“On top of the sea temperatures, we can also potentially factor in historical data from cyclone tracks and flood plumes, or bodies of floodwater with high loads of sediment. By superimposing all these we can identify and be sure to protect those special areas of the reef which are naturally resilient and which can recharge other areas that may be damaged.”

In a separate paper to the conference Professor Geoff Jones of CoECRS and JCU said there was now plenty of evidence that marine reserves work – not only by replenishing fish populations in no-take zones, but also by recharging fish populations in areas open to fishing.

“Our a new application of genetic parentage analysis shows protected populations of coral trout are helping to sustain juvenile recruitment in both reserves and in fished populations,” he says.

“At the Keppel islands, local reserves (about 30% of the reef area) now account for about 60% of juvenile recruitment of coral trout in the region, both in reserves and fished areas.  Hence, reserves do have the potential to conserve coral trout and sustain fisheries in the long-term.”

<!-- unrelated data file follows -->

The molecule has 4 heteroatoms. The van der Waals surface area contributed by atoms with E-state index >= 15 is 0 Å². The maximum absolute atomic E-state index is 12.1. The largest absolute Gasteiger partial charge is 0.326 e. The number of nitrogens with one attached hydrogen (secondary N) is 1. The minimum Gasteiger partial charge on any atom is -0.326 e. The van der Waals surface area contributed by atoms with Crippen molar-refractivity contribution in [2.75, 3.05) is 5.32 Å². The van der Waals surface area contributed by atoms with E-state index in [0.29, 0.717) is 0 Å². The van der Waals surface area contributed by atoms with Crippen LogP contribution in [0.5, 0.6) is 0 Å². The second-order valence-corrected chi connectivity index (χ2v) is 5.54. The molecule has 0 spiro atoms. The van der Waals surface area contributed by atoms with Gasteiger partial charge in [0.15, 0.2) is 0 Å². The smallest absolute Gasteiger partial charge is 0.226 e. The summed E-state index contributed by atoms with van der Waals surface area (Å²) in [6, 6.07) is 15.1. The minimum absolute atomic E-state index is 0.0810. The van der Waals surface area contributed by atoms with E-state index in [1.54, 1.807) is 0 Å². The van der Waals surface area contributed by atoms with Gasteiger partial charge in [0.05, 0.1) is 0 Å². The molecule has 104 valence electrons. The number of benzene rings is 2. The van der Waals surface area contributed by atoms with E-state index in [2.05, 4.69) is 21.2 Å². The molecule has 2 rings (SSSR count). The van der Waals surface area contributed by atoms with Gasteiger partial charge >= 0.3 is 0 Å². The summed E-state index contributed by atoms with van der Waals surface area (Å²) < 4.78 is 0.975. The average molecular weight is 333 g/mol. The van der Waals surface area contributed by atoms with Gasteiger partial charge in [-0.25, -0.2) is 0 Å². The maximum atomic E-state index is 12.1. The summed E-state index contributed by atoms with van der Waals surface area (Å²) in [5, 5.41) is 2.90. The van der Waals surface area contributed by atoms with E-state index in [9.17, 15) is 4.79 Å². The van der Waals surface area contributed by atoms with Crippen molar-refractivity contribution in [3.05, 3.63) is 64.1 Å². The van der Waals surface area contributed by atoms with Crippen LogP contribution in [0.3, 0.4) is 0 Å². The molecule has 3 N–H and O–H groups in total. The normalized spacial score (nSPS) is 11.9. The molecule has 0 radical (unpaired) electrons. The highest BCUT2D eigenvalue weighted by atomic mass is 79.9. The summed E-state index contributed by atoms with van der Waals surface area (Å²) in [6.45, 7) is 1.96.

However Prof. Jones cautioned that coral trout populations could still suffer if coral cover on the reef declined – and added that size and catch limits would still be needed in areas outside the reserve to ensure there were enough adult fish to sustain the fishery.

“While no take zones are extremely valuable, we need both them and more traditional fisheries management practices to ensure a healthy fish population on the Great Barrier Reef into the future,” he concluded.
 

More information:

Professor Bob Pressey, CoECRS and JCU +61 7 4781 6194 or +61 0418 387 681
Professor Geoff Jones, CoECRS and JCU, + 61 7 4781 4559 or +61 0435 065 296
Jenny Lappin, CoECRS, +61 7 4781 4222
Jim O’Brien, James Cook University Media Office, +61 7 4781 4822 or +61 0418 892 449
Mona Akbari, Media Officer AAS, ph +61 2 6201 9452

 

https://www.coralcoe.org.au/

 

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Coral Reef Studies

ARC Centre of Excellence for Coral Reef Studies
James Cook University Townsville
Queensland 4811 Australia

Phone: 61 7 4781 4000
Email: info@coralcoe.org.au